A recent California appeals court decision in Alborzian v. JPMorgan Chase Bank, N.A. not only illustrates the common perils a junior lienholder faces if a borrower defaults, but also shows how the situation can be made even worse if the junior lienholder pursues the borrower following a foreclosure sale.
The Alborzians purchased their California home in 2005 with two loans, each of which were secured by a deed of trust on the home. Wells Fargo was the senior lienholder and JPMorgan Chase was the junior lienholder. The couple defaulted on the loans and their home was sold at a foreclosure auction; the proceeds were not sufficient to cover the Chase loan.
One year after the foreclosure sale, Chase sent a letter to the Alborzians that stated the amount still owed on the junior debt with an offer to settle for a much lower amount. After receiving no response, Chase sent another letter offering to settle for an even lower amount. The bank then followed up the letters with debt collection calls to the Alborzians.
The Alborzians filed suit against Chase on behalf of themselves and a potential class, alleging that Chase had violated Section 580b of the California Code of Civil Procedure. Section 580b states that if a loan is used to purchase real property and is secured by that property, a junior lienholder is prohibited from pursuing a borrower if the senior lienholder’s foreclosure sale proceeds are not sufficient to satisfy the junior lienholder’s debt.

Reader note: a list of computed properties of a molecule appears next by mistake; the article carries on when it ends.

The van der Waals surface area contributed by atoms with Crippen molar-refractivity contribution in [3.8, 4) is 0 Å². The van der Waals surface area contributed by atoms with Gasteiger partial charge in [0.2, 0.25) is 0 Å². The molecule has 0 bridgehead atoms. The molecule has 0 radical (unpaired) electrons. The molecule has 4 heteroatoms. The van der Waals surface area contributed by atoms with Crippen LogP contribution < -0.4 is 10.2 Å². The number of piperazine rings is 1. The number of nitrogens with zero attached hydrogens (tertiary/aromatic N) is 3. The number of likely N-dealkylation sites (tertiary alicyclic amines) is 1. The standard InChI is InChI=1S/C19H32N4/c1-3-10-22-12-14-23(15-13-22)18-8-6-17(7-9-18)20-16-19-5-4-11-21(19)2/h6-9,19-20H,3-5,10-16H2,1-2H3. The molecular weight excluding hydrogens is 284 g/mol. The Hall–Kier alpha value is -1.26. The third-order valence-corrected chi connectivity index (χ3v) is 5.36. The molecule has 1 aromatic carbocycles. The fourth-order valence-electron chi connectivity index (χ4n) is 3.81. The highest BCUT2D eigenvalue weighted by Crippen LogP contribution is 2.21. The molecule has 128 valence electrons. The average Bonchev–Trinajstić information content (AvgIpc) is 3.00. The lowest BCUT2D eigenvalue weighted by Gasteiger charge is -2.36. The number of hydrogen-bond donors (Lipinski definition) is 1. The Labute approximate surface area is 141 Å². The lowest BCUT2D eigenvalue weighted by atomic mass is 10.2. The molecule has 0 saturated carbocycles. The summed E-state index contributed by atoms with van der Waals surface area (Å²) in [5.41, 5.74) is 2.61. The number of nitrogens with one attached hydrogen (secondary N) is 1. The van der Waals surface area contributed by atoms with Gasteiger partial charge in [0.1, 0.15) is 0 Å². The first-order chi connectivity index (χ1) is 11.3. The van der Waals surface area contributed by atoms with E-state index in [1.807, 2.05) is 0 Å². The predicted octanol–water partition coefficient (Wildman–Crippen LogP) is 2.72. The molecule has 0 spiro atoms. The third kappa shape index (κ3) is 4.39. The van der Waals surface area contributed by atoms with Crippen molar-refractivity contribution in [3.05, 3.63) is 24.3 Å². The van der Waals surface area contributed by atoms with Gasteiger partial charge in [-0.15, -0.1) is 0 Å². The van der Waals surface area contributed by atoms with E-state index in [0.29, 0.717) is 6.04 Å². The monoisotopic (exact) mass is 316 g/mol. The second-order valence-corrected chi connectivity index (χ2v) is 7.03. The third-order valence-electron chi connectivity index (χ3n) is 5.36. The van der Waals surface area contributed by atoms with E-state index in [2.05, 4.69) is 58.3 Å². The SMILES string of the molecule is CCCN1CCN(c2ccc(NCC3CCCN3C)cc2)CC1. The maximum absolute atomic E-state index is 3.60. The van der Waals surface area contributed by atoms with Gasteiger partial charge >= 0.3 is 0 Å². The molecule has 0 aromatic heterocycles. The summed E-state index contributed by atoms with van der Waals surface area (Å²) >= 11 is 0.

The plaintiffs also sought recovery under the Rosenthal Fair Debt Collection Practices Act, the Consumer Legal Remedies Act (“CLRA”) and the Unfair Competition Law (“UCL”).
A trial court sustained Chase’s demurrer and dismissed the case. On appeal, the California Court of Appeal for the Second District restored the plaintiff’s claims under the Rosenthal Act, the CLRA and the UCL, finding that while Chase had no legal right to enforce its debt under Section 530b, language expressly barring the collection of a legally unenforceable debt was not added to Section 530b until 2013, well after the loans were made.
The appellate court found that from the perspective of the “least sophisticated debtor,” the Chase letters were actionable because the “unspoken but unmistakable premise of these letters is that plaintiffs’ debt is still valid, due, and owing — in a word, enforceable.”
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